Maria Holl (witch trial)

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Maria-Holl-Brunnen at the Noerdlinger Weinmarkt

Maria Holl (* approx. 1549 in Altenstadt near Geislingen an der Steige ; † 1634 ) was an innkeeper and a victim of the witch hunt in Nördlingen . She was imprisoned as an alleged witch in 1593 . When she still hadn't made a confession after being tortured for 62 years, she was released after almost a year.


Maria Holl was the daughter of the bailiff Jerg Löhlin from Altenstadt. She married Michael Holl on May 20, 1586 in Ulm Minster . With him she moved to Nördlingen, where she became a citizen of the city on May 30, 1587. There the couple opened the inn "Die goldene Krone" on the wine market.

In Nördlingen, out of envy, Maria Holl was charged with alleged witchcraft because of her well-run economy . Which also accused of witchcraft Maria Marb accused several women of witchcraft, including under torture Barbara Lierheimer and Maria Holl. She was the first of the women accused to survive the torture. In total, she was tortured 62 times. She always confessed to God. No cruelty made her admit that she was in league with the devil . Many citizens stood up for them. On October 11, 1594, she was acquitted of charges of witchcraft.

Her case was one of the last witch trials in Nördlingen . Maria Holl survived all of her tormentors and was married three times. On September 22, 1634 she was buried after the devastating battle near Nördlingen .


On the wall of the former inn "Zur Krone", Weinmarkt 8, there is an information board with the following reference to Maria Holl:

Die Kronenwirtin Maria Holl (um 1549-1634) wurde am 2. Nov. 1593 als vermeintliche Hexe inhaftiert, am 11. Okt. 1594 nach 62 Folterungen aus der Haft entlassen. Ihre Standhaftigkeit bewirkte ein Abklingen des Hexenwahns in Nördlingen.

The fountain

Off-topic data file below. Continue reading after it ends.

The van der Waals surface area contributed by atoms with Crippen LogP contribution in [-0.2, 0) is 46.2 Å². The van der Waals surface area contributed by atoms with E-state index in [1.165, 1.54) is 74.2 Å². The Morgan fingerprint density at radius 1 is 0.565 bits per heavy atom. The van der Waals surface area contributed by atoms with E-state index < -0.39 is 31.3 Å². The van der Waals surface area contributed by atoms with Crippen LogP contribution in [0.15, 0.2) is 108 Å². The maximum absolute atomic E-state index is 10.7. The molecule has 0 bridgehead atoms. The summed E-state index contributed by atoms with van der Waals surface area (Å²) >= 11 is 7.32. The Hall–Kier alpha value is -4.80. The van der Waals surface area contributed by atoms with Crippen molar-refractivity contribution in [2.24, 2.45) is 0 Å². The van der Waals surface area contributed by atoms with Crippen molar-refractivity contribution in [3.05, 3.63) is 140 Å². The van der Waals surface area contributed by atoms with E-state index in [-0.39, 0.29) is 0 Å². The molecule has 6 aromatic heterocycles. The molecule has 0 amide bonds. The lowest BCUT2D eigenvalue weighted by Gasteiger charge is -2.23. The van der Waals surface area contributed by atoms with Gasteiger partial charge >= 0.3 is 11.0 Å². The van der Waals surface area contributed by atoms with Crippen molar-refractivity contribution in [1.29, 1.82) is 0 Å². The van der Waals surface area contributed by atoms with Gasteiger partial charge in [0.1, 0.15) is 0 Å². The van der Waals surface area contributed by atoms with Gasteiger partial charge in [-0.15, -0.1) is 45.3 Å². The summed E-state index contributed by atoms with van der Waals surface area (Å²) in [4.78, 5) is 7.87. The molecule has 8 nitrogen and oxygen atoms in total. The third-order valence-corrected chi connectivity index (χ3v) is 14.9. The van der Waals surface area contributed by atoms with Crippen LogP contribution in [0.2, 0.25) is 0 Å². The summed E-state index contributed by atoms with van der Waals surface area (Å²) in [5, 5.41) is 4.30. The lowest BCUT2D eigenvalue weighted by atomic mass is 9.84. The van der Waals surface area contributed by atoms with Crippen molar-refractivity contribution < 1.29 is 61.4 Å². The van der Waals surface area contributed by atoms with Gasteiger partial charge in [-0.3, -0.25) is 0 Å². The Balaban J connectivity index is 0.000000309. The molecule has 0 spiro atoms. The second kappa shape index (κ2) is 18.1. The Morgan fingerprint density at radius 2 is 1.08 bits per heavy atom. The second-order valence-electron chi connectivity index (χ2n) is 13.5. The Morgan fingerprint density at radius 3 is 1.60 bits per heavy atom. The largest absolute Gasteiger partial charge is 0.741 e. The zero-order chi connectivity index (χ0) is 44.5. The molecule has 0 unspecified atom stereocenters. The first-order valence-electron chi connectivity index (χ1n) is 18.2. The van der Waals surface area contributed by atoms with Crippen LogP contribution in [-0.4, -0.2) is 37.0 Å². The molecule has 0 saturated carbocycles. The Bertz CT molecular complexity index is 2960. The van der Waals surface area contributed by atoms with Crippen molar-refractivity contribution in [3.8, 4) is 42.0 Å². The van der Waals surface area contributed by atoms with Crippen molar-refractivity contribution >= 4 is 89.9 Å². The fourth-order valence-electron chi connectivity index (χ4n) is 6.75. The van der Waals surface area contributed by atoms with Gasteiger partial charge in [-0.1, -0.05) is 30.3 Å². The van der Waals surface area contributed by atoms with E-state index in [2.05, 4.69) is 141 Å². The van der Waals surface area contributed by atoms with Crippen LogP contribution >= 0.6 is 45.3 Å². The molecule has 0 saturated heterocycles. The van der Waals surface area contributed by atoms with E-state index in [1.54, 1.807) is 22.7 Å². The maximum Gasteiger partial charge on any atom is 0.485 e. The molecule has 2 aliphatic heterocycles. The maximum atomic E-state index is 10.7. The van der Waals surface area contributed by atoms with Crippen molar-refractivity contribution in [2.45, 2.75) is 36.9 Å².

The fountain, mostly made of wood, was inaugurated for the 1966 Stabenfest , donated by Emil Eigner. The material used and the shape should be reminiscent of a pyre. In 2010 the fountain was restored by the Wilburgstetten sculptor Rudolf Siegmayer, which was made possible by a donation from the Alt Nördlingen Association. Inscription:

Der standhaften Maria Holl zum Gedenken



  • Wolfgang Behringer : witch hunt in Bavaria . Folk magic, zeal for faith and reasons of state in the early modern period. 3rd improved edition. Oldenbourg, Munich 1997, ISBN 3-486-53903-5 (with a detailed overview of sources and literature).
  • Gloria Eschbaumer: Modest ordeal . The honorable council of the city of Nördlingen in the witch trial 1593/94 against the crown landlady Maria Holl. Greno, Nördlingen 1983.
  • Gloria Rüdel-Eschbaumer: The witch trial Maria Holl . With original protocols from the Nördlingen city archive from 1593/94. Steinmeier, Nördlingen 1998, ISBN 3-927496-53-7 .
  • Sonja Kinzler: From the trial file to the home hero . How the "witch" Maria Holl came to be famous. In: Rieser Kulturtage (2004) . Documentation (=  a landscape introduces itself ). tape 15 . Verlag Riesener Kulturtage, Nördlingen 2005, ISBN 3-923373-59-7 , p. 205-211 .
  • Sonja Kinzler: Between belief in progress and fatalism . The reception of the Nördlinger witch trials in the 19th and 20th centuries. Steinmeier, Nördlingen 2005, ISBN 3-936363-27-7 .
  • Dietmar-H. Voges: Nördlinger witch trials . Aspects of their historical evaluation. In: Dietmar-H. Voges (Ed.): Nördlingen since the Reformation . From the life of a city. Beck, Munich 1997, ISBN 978-3-406-43360-3 , pp. 46-88 and 408-415 .


Web links

See also

Individual evidence

  1. Gerhard Beck: Death Register St. Georg Nördlingen, 1634, fol. 363 .
  2. Traudl Kleefeld: Against forgetting. Witch persecution in Franconia - places of remembrance. J. H. Röll, Dettelbach 2016. p. 51.